Looking at what I just posted, I do think that all the re-releases and the coffee table book and now the nostalgia stadium tour would have been much less divisive if the band had been effectively in retirement.  I think that the stature of the band has been diminished by their last three overcooked, underwhelming albums and especially their obvious ambition for continued relevance:  cut that out of the picture, and much of the last fifteen years is tolerable.

Online an tha

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Re: Alternate History: Where would you change the U2 timeline?
« Reply #6 on: February 24, 2017, 03:51:36 PM »
Just go and delete everything post Pop and you have the greatest band ever in my book....sadly what happened from 2000 onwards is just for me sad...the reasons are complicated and deep but the end result is for me really sad...

I find u2's music post Pop mainly ordinary - very ordinary, could literally be any middling non descript pop rock band knocking it out....and that isn't the u2 I fell in love with - they made extraordinary music that had a unique feel, atmosphere and sound.
« Last Edit: February 25, 2017, 04:05:52 AM by an tha »

Offline ShankAsu

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Re: Alternate History: Where would you change the U2 timeline?
« Reply #7 on: February 24, 2017, 03:53:13 PM »
I'd go back to their recent history and see a release of SOE early in 2016 with a follow-up tour immediately following.

Offline giggmann

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Re: Alternate History: Where would you change the U2 timeline?
« Reply #8 on: February 24, 2017, 04:05:05 PM »
I would change the bit where they moved their business from Ireland to the Netherlands. It dented their good public image somewhat and I wasn't comfortable personally with the whole situation.

Offline eddyjedi

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Re: Alternate History: Where would you change the U2 timeline?
« Reply #9 on: February 24, 2017, 04:16:50 PM »
I would go and review no line with them before release and tell them how sh** some of the songs are. I'd also include EBW winter and Soon and it would be one of the great U2 albums. Redefining their career.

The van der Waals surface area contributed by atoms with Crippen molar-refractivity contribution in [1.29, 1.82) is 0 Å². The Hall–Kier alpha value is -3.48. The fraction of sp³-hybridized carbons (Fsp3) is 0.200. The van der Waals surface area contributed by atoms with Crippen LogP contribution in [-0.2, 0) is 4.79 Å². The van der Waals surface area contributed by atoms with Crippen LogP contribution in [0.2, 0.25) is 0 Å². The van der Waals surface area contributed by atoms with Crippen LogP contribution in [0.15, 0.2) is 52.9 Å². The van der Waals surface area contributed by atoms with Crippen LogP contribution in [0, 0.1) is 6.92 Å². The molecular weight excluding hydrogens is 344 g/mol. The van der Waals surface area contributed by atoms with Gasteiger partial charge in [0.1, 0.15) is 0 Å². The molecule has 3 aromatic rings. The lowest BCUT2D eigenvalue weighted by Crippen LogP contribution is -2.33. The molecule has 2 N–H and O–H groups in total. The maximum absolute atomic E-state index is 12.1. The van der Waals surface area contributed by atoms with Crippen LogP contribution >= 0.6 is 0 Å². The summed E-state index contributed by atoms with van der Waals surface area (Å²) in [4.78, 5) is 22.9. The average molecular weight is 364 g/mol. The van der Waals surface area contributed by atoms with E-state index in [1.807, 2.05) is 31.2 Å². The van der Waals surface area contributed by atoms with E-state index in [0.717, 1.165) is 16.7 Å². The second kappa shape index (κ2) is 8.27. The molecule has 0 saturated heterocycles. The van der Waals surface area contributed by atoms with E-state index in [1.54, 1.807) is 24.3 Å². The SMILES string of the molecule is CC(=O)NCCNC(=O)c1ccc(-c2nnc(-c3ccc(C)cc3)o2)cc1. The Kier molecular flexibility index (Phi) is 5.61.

Offline WookieeWarrior10

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Re: Alternate History: Where would you change the U2 timeline?
« Reply #10 on: February 24, 2017, 04:48:45 PM »
Actually, to revise my last post... I'd take ATYCLB off too. I don't think that album was particularly necessary in order to keep the band afloat. That album could have bombed and U2 would still be making music.

Everything else still stands, though. U2 need to act their age and make mature music, for themselves (like Radiohead does).

Offline JaraSangASongAWeapon

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Re: Alternate History: Where would you change the U2 timeline?
« Reply #11 on: February 24, 2017, 05:01:21 PM »
Continue in the AB-Zooropa-Passengers-Pop vein of experimenting rather than the play it safe-ness of ATYCLB and HTDAAB.

Not make songs like Elevation, Vertigo, GOYB, Miracle of Joey Ramone/SFS.

Go back and listen to October/TUF/b side of TJT. That's when U2 was at their boldest in the early part of their career.

Stop f'ing around with Davos and Munich. Think Hanover Quay and Electric Lady Studios.


Offline Kmama07

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Re: Alternate History: Where would you change the U2 timeline?
« Reply #12 on: February 24, 2017, 07:18:30 PM »
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Continue in the AB-Zooropa-Passengers-Pop vein of experimenting rather than the play it safe-ness of ATYCLB and HTDAAB.

Not make songs like Elevation, Vertigo, GOYB, Miracle of Joey Ramone/SFS.

Go back and listen to October/TUF/b side of TJT. That's when U2 was at their boldest in the early part of their career.

Stop f'ing around with Davos and Munich. Think Hanover Quay and Electric Lady Studios.
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Offline PopMart_1997

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Re: Alternate History: Where would you change the U2 timeline?
« Reply #13 on: February 24, 2017, 10:37:53 PM »
I already said this on Twitter on atU2's post, but I'd start with after the PopMart tour (just to appease certain fans... I actually like the true timeline as is.)

From what I remember, All That You Can't Leave Behind was hailed as a great U2 album when it was released, and the Elevation tour sold out its tickets and was well received. I wonder what's changed people's minds about it almost 17 years later?

Offline mrsamrocks2

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Re: Alternate History: Where would you change the U2 timeline?
« Reply #14 on: February 24, 2017, 11:00:31 PM »
As much as I understand the argument that ATYCLB should have been their last album from a legacy point of view, I think it would be sad to not have songs like COBL, MOS or EBW. I know I'm probably in the minority here, but I really like their post 2000 albums and I think it's the case of much of their younger fans who are below 30 like myself. Most people my age who love U2 don't like them because of Bad or The Fly, but because of songs like COBL, SFS, BD and EBW.